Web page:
Based on the above analysis, it is

ORDERED that plaintiff's motion (Docket 23) is granted. Plaintiff is awarded $7, 027.63 comprised of $6, 629.84 in attorney's fees and $397.79 in expenses representing 6-percent state and local sales tax on the attorney's fees pursuant to the Equal Access to Justice Act, 28 U.S.C. § 2412(d).[3]

IT IS FURTHER ORDERED that this award is without prejudice to plaintiff's right to seek attorney's fees under § 206(b) of the Social Security Act, 42 U.S.C. § 406(b), subject to the offset provision of the Equal Access to Justice Act; however, this award shall constitute a complete release from and bar to any and all other claims plaintiff may have relating to the Equal Access to Justice Act in connection with this case.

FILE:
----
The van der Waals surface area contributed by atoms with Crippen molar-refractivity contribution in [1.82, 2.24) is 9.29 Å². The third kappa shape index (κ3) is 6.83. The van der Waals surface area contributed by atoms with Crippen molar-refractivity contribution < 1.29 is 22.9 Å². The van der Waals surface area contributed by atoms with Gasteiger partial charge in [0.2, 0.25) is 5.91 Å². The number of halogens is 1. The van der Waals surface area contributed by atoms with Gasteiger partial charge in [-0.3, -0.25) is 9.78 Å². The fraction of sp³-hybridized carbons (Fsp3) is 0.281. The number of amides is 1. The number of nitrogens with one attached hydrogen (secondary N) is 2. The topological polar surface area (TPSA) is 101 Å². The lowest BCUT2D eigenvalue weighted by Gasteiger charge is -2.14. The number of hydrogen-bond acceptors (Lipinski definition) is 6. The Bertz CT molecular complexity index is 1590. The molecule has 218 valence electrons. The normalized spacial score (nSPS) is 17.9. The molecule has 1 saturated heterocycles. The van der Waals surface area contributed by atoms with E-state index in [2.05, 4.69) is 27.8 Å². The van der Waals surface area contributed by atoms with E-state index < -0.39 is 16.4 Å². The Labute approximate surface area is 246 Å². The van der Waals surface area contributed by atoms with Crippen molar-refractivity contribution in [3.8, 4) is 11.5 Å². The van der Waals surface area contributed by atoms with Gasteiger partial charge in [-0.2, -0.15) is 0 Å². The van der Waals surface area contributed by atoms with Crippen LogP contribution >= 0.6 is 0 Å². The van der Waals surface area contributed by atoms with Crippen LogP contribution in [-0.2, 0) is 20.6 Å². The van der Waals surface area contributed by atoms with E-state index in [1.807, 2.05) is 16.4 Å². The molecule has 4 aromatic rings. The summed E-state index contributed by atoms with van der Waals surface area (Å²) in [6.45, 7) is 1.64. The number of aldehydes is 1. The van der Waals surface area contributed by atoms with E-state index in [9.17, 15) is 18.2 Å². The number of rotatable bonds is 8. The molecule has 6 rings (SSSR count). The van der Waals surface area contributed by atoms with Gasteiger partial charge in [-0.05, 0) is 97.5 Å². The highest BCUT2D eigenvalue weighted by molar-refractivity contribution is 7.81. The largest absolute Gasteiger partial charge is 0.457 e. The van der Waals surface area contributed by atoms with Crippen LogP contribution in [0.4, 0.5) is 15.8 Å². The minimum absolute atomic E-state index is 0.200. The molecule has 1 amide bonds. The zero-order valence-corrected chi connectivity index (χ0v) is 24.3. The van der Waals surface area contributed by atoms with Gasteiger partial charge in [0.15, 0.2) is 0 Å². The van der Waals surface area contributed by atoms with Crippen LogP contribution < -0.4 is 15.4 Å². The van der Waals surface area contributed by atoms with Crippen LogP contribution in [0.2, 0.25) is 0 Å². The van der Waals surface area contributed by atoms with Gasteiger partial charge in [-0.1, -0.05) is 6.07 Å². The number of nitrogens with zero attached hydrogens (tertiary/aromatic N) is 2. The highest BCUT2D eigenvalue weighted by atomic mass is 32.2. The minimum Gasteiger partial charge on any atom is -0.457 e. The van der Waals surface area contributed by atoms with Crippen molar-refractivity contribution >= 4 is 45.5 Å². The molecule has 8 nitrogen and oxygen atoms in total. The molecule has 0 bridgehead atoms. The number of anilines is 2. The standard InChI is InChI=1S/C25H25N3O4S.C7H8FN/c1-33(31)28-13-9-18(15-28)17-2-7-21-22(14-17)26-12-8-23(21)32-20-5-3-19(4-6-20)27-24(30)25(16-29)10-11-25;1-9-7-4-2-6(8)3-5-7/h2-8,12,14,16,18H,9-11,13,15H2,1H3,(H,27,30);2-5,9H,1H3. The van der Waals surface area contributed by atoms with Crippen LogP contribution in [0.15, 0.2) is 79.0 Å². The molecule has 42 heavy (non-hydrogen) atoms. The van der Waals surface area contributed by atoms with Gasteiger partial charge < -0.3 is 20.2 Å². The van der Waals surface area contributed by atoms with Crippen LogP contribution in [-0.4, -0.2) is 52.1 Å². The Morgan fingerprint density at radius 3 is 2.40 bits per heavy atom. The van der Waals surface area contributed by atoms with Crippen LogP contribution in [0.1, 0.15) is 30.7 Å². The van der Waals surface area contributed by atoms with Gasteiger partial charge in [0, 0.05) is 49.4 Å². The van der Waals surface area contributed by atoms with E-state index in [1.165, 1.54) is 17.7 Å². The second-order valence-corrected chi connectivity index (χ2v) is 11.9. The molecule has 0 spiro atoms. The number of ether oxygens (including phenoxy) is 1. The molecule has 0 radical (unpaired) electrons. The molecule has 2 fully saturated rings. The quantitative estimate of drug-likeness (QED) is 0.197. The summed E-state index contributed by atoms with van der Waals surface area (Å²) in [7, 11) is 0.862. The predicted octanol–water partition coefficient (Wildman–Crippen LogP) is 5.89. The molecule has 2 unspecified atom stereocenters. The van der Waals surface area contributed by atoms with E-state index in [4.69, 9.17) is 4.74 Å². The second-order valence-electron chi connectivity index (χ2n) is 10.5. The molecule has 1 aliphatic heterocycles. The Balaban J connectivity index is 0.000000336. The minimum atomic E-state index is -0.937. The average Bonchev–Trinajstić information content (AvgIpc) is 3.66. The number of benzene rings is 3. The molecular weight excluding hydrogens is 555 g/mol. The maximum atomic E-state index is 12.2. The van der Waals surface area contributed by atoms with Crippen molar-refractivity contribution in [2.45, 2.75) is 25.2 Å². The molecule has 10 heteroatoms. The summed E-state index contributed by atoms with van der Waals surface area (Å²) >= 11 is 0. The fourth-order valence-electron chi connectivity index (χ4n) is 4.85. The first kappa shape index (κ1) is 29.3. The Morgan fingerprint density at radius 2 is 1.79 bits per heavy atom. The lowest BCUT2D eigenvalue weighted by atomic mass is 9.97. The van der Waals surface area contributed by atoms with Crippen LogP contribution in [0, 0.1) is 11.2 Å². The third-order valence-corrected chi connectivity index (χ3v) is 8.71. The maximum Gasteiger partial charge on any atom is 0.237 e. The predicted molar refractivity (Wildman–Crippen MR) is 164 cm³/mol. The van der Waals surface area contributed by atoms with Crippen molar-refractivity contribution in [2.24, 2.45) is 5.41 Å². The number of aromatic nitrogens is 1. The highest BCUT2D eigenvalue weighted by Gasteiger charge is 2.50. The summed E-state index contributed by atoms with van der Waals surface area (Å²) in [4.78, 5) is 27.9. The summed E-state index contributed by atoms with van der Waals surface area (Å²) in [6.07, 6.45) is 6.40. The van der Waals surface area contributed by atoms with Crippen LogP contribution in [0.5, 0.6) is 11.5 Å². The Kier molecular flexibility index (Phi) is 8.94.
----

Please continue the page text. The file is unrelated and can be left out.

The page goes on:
IT IS FURTHER ORDERED that under Astrue v. Ratliff, 560 U.S. 586, 595-98 (2010), Equal Access to Justice Act fees awarded by the court belong to the plaintiff and are subject to offset under the Treasury Offset Program, 31 U.S.C. § 3716(c)(3)(B) (2006).

IT IS FURTHER ORDERED that the Equal Access to Justice Act fees shall be paid to plaintiff Charles J. Schulz but delivered to plaintiff's attorney Catherine G. Ratliff, 13060 Eagle Court, Hot Springs, South Dakota XXXXX-XXXX.